Anat Biegon is a professor in the Department of Neurology in the School of Medicine at Stony Brook University and a senior scientist at Brookhaven National Laboratory. Darius, a computer science and mathematics major going into his junior year, spent part of the summer analyzing rat brain images in her lab. His knowledge of computer programming helped him master and use relevant quantitative image analysis technique for the lab’s research on novel methods for prevention of schizophrenia in individuals at high risk for the disease.
Professor Biegon and her students have been using quantitative autoradiography and other imaging methods to examine the role of inflammation in schizophrenia and its prevention, using a developmental model of the disease in rats. Pregnant rats were exposed to viral infection (a known risk factor for schizophrenia in humans) and the offspring were left untreated or given a low dose of antipsychotic medication in adolescence. Untreated offspring developed a range of schizophrenia-like behavioral symptoms in adulthood, which were not observed in the animals receiving preventive treatment. The lab has been focusing on identifying the brain processes, brain regions and brain proteins that were deranged by the maternal immune activation and normalized by the preventive treatment, in search of new targets for preventive treatment in schizophrenia.
Darius measured the density of dopamine receptors in multiple regions from sections taken throughout the brain. Dopamine receptors are known to be involved in schizophrenia and the mechanism of action of antipsychotic medications. He then performed a statistical analysis of the results to determine which regions of the brain were affected in response to the treatment the rats were given to control the schizophrenia. Darius wanted to get involved in this program to see if research is a path he wants to pursue when he graduates.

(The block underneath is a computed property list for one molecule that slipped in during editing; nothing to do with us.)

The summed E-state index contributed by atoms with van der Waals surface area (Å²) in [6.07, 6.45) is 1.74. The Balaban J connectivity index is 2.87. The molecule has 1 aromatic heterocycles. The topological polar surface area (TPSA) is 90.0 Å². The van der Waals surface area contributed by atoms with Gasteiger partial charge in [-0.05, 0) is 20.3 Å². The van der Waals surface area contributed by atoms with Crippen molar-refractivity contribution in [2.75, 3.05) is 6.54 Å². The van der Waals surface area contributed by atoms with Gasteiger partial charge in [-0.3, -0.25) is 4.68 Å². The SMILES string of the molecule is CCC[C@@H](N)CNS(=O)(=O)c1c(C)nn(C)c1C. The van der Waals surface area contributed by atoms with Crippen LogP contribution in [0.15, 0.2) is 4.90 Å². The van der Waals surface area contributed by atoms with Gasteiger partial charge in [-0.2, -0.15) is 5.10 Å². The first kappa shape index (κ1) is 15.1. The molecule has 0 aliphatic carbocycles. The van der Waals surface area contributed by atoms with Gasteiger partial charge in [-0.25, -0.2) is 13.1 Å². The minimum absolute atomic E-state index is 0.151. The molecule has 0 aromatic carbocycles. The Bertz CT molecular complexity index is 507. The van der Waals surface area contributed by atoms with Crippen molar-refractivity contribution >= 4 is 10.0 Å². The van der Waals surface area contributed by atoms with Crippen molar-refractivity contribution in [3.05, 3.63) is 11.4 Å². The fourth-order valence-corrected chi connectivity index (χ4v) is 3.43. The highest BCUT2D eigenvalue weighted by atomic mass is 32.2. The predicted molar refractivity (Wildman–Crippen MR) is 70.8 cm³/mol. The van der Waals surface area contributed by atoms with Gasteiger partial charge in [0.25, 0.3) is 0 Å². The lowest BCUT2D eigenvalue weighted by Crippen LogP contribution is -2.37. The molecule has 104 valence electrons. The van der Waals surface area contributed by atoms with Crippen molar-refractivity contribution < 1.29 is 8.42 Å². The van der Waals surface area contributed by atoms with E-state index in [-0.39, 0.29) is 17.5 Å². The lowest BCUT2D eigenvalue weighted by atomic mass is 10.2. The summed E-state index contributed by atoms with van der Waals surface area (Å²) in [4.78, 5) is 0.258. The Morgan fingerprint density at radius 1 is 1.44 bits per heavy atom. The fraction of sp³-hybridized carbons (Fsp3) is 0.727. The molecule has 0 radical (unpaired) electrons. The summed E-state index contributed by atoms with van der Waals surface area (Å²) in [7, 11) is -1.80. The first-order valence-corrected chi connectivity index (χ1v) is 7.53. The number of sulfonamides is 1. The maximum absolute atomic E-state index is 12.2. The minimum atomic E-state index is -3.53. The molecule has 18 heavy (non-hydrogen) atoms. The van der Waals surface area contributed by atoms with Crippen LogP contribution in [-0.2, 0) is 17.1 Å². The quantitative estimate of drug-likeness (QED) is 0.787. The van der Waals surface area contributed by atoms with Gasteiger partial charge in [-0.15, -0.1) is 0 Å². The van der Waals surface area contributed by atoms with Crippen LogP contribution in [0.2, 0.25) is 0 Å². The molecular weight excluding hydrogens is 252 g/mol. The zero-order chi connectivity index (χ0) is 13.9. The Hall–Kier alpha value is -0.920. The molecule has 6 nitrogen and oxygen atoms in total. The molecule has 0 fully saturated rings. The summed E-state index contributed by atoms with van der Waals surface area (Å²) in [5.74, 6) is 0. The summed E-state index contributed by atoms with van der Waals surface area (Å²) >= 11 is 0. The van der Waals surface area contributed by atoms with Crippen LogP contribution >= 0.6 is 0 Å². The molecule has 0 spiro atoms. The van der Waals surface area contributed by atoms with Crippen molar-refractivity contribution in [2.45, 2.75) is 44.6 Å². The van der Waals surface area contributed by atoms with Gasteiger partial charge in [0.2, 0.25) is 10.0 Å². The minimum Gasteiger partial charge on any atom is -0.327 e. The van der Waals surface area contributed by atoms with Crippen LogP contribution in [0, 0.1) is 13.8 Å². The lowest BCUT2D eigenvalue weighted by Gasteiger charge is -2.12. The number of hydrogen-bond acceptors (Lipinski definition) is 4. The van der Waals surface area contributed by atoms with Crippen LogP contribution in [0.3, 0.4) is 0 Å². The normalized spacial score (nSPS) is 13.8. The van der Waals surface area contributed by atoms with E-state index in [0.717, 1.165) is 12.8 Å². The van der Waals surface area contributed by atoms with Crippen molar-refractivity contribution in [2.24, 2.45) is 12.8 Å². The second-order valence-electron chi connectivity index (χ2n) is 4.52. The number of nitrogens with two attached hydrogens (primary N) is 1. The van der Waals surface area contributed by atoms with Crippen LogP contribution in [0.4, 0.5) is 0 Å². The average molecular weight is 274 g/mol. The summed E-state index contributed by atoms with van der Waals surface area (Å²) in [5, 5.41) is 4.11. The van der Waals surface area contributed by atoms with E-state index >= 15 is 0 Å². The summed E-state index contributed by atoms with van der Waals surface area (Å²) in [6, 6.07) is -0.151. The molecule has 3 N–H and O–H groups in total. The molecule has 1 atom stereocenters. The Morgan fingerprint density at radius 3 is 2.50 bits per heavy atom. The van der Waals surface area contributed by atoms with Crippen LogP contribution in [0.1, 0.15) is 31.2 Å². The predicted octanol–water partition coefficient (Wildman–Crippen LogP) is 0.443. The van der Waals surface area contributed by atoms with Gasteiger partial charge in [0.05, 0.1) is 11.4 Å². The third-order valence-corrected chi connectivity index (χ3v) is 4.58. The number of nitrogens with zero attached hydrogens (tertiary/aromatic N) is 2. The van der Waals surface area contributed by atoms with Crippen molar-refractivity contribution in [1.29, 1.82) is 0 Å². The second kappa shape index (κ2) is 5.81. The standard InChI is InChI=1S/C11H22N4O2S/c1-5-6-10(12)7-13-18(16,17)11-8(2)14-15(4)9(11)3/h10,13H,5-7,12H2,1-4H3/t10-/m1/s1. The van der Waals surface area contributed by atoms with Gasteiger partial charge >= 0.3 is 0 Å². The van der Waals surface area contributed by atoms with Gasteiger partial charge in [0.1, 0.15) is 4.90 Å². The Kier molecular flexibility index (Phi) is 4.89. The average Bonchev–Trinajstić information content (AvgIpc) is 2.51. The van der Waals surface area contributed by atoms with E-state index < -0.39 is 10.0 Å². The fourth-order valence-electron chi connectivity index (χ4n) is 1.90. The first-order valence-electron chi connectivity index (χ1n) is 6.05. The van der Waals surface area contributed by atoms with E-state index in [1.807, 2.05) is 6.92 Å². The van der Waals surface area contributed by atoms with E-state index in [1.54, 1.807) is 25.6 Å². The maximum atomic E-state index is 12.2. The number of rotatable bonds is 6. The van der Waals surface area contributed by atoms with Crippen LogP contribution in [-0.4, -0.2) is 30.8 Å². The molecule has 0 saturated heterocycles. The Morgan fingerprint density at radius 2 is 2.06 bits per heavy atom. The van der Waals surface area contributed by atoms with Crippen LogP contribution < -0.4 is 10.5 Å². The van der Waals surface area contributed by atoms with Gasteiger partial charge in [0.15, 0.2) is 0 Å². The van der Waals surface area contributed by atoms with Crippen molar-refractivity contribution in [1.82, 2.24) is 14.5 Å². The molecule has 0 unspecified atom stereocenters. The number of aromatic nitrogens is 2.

Professor Biegon is interested in the response of the brain to specific insults such as inflammation, disturbances of blood flow and mechanical brain injury. Using different brain imaging techniques, she utilizes animal models as well as studies in humans to address these questions and hopefully identify new treatments and treatment targets for diverse pathologies such as Alzheimer’s disease, schizophrenia, stroke and head trauma; all of which have an anti-inflammatory component.
Darius and Tom were part of a larger group of students participating in other summer research programs that met each week for various research-related enrichment activities, sponsored by the SUNY Research Foundation Explorations in STEM program, which is co-run by URECA, the Career Center and the Department of Technology and Society. The group participated in a research poster presentation in the Charles B. Wang Center on August 1.
The SUNY Brain Summer Scholars Program seeks undergraduates with aptitude in physics, computation, engineering and mathematics for the rapidly expanding field of neuroscience. For more information about the program, please click here.
— Lynne Roth